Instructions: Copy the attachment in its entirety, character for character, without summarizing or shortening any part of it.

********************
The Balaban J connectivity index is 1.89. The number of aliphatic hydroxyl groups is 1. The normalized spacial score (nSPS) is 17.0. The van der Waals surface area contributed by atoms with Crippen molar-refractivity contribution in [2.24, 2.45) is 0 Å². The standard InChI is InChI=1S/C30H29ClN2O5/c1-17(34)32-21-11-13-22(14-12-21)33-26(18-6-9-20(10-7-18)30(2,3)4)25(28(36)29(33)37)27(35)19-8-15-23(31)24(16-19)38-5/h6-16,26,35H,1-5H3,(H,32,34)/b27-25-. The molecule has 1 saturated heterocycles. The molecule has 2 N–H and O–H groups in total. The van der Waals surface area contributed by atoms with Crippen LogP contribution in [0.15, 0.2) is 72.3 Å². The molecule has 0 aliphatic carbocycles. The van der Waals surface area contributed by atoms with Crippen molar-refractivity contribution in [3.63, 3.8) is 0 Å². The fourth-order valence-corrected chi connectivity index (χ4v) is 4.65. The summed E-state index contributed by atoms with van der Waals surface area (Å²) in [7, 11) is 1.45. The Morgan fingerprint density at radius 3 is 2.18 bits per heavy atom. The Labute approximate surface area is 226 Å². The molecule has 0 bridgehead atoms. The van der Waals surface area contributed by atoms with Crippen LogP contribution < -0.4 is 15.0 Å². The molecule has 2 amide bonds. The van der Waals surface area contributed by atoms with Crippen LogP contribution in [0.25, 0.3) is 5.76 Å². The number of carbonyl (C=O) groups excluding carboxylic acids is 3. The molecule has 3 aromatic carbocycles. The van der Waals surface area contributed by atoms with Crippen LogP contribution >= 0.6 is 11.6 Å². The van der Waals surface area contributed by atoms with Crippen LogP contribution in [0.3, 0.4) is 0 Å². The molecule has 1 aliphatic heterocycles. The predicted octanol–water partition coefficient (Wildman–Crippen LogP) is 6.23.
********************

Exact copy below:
The Balaban J connectivity index is 1.89. The number of aliphatic hydroxyl groups is 1. The normalized spacial score (nSPS) is 17.0. The van der Waals surface area contributed by atoms with Crippen molar-refractivity contribution in [2.24, 2.45) is 0 Å². The standard InChI is InChI=1S/C30H29ClN2O5/c1-17(34)32-21-11-13-22(14-12-21)33-26(18-6-9-20(10-7-18)30(2,3)4)25(28(36)29(33)37)27(35)19-8-15-23(31)24(16-19)38-5/h6-16,26,35H,1-5H3,(H,32,34)/b27-25-. The molecule has 1 saturated heterocycles. The molecule has 2 N–H and O–H groups in total. The van der Waals surface area contributed by atoms with Crippen LogP contribution in [0.15, 0.2) is 72.3 Å². The molecule has 0 aliphatic carbocycles. The van der Waals surface area contributed by atoms with Crippen molar-refractivity contribution in [3.63, 3.8) is 0 Å². The fourth-order valence-corrected chi connectivity index (χ4v) is 4.65. The summed E-state index contributed by atoms with van der Waals surface area (Å²) in [7, 11) is 1.45. The Morgan fingerprint density at radius 3 is 2.18 bits per heavy atom. The Labute approximate surface area is 226 Å². The molecule has 0 bridgehead atoms. The van der Waals surface area contributed by atoms with Crippen LogP contribution < -0.4 is 15.0 Å². The molecule has 2 amide bonds. The van der Waals surface area contributed by atoms with Crippen LogP contribution in [0.25, 0.3) is 5.76 Å². The number of carbonyl (C=O) groups excluding carboxylic acids is 3. The molecule has 3 aromatic carbocycles. The van der Waals surface area contributed by atoms with Crippen LogP contribution >= 0.6 is 11.6 Å². The van der Waals surface area contributed by atoms with Crippen LogP contribution in [0.3, 0.4) is 0 Å². The molecule has 1 aliphatic heterocycles. The predicted octanol–water partition coefficient (Wildman–Crippen LogP) is 6.23.